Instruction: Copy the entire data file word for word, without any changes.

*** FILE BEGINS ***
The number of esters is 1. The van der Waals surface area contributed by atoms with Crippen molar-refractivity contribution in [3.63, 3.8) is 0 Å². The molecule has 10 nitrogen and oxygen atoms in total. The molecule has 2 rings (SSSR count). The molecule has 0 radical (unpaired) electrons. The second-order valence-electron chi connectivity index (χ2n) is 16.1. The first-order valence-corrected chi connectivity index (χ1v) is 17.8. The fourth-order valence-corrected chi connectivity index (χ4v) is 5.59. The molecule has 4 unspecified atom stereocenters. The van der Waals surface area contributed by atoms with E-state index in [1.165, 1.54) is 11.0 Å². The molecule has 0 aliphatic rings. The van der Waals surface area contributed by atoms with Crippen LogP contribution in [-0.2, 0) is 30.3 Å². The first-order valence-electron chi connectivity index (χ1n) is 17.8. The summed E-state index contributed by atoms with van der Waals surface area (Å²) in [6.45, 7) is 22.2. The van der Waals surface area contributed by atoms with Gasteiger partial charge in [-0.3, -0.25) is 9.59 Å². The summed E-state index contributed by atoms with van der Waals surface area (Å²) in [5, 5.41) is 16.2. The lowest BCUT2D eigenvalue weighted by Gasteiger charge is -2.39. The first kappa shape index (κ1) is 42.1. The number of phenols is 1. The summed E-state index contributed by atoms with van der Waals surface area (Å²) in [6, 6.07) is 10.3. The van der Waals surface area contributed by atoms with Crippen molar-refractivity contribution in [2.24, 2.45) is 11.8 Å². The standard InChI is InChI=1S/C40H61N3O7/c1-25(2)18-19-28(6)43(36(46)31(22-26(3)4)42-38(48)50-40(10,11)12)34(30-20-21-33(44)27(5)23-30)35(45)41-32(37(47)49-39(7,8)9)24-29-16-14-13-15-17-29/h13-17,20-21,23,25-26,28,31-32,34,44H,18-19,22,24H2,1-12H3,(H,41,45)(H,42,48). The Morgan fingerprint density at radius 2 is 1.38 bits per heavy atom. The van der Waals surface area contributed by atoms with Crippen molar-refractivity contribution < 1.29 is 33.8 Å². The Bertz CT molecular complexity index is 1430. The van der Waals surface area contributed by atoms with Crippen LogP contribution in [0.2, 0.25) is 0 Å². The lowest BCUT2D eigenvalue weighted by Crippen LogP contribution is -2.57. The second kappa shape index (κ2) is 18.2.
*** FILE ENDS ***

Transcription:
The number of esters is 1. The van der Waals surface area contributed by atoms with Crippen molar-refractivity contribution in [3.63, 3.8) is 0 Å². The molecule has 10 nitrogen and oxygen atoms in total. The molecule has 2 rings (SSSR count). The molecule has 0 radical (unpaired) electrons. The second-order valence-electron chi connectivity index (χ2n) is 16.1. The first-order valence-corrected chi connectivity index (χ1v) is 17.8. The fourth-order valence-corrected chi connectivity index (χ4v) is 5.59. The molecule has 4 unspecified atom stereocenters. The van der Waals surface area contributed by atoms with E-state index in [1.165, 1.54) is 11.0 Å². The molecule has 0 aliphatic rings. The van der Waals surface area contributed by atoms with Crippen LogP contribution in [-0.2, 0) is 30.3 Å². The first-order valence-electron chi connectivity index (χ1n) is 17.8. The summed E-state index contributed by atoms with van der Waals surface area (Å²) in [6.45, 7) is 22.2. The van der Waals surface area contributed by atoms with Gasteiger partial charge in [-0.3, -0.25) is 9.59 Å². The summed E-state index contributed by atoms with van der Waals surface area (Å²) in [5, 5.41) is 16.2. The lowest BCUT2D eigenvalue weighted by Gasteiger charge is -2.39. The first kappa shape index (κ1) is 42.1. The number of phenols is 1. The summed E-state index contributed by atoms with van der Waals surface area (Å²) in [6, 6.07) is 10.3. The van der Waals surface area contributed by atoms with Crippen molar-refractivity contribution in [2.24, 2.45) is 11.8 Å². The standard InChI is InChI=1S/C40H61N3O7/c1-25(2)18-19-28(6)43(36(46)31(22-26(3)4)42-38(48)50-40(10,11)12)34(30-20-21-33(44)27(5)23-30)35(45)41-32(37(47)49-39(7,8)9)24-29-16-14-13-15-17-29/h13-17,20-21,23,25-26,28,31-32,34,44H,18-19,22,24H2,1-12H3,(H,41,45)(H,42,48). The Morgan fingerprint density at radius 2 is 1.38 bits per heavy atom. The van der Waals surface area contributed by atoms with Crippen molar-refractivity contribution < 1.29 is 33.8 Å². The Bertz CT molecular complexity index is 1430. The van der Waals surface area contributed by atoms with Crippen LogP contribution in [0.2, 0.25) is 0 Å². The lowest BCUT2D eigenvalue weighted by Crippen LogP contribution is -2.57. The second kappa shape index (κ2) is 18.2.